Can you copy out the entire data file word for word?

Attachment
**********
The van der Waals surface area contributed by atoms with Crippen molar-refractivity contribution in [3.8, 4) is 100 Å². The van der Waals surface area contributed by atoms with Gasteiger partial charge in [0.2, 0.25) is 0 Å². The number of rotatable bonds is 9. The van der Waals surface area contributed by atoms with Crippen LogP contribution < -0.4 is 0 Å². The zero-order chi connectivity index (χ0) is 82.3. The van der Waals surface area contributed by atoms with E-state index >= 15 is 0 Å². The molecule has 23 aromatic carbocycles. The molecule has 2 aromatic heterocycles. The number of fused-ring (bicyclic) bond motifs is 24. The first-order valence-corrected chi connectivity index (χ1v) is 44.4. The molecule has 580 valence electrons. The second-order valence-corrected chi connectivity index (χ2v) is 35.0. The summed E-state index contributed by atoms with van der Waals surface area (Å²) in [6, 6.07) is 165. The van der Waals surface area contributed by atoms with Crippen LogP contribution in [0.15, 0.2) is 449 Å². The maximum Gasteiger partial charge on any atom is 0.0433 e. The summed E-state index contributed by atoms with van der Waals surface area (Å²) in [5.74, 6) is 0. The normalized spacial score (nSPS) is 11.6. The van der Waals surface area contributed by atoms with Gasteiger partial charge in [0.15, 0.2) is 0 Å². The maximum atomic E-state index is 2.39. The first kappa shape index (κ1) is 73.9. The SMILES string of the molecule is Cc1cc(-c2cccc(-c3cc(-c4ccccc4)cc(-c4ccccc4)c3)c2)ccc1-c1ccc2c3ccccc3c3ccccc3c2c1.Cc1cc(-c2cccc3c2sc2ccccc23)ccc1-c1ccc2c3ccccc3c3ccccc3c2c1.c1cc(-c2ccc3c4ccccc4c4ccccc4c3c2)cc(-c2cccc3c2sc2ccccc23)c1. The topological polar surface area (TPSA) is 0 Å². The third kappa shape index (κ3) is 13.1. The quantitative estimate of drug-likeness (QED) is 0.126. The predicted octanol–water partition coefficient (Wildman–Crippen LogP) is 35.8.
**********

The van der Waals surface area contributed by atoms with Crippen molar-refractivity contribution in [3.8, 4) is 100 Å². The van der Waals surface area contributed by atoms with Gasteiger partial charge in [0.2, 0.25) is 0 Å². The number of rotatable bonds is 9. The van der Waals surface area contributed by atoms with Crippen LogP contribution < -0.4 is 0 Å². The zero-order chi connectivity index (χ0) is 82.3. The van der Waals surface area contributed by atoms with E-state index >= 15 is 0 Å². The molecule has 23 aromatic carbocycles. The molecule has 2 aromatic heterocycles. The number of fused-ring (bicyclic) bond motifs is 24. The first-order valence-corrected chi connectivity index (χ1v) is 44.4. The molecule has 580 valence electrons. The second-order valence-corrected chi connectivity index (χ2v) is 35.0. The summed E-state index contributed by atoms with van der Waals surface area (Å²) in [6, 6.07) is 165. The van der Waals surface area contributed by atoms with Crippen LogP contribution in [0.15, 0.2) is 449 Å². The maximum Gasteiger partial charge on any atom is 0.0433 e. The summed E-state index contributed by atoms with van der Waals surface area (Å²) in [5.74, 6) is 0. The normalized spacial score (nSPS) is 11.6. The van der Waals surface area contributed by atoms with Gasteiger partial charge in [0.15, 0.2) is 0 Å². The maximum atomic E-state index is 2.39. The first kappa shape index (κ1) is 73.9. The SMILES string of the molecule is Cc1cc(-c2cccc(-c3cc(-c4ccccc4)cc(-c4ccccc4)c3)c2)ccc1-c1ccc2c3ccccc3c3ccccc3c2c1.Cc1cc(-c2cccc3c2sc2ccccc23)ccc1-c1ccc2c3ccccc3c3ccccc3c2c1.c1cc(-c2ccc3c4ccccc4c4ccccc4c3c2)cc(-c2cccc3c2sc2ccccc23)c1. The topological polar surface area (TPSA) is 0 Å². The third kappa shape index (κ3) is 13.1. The quantitative estimate of drug-likeness (QED) is 0.126. The predicted octanol–water partition coefficient (Wildman–Crippen LogP) is 35.8.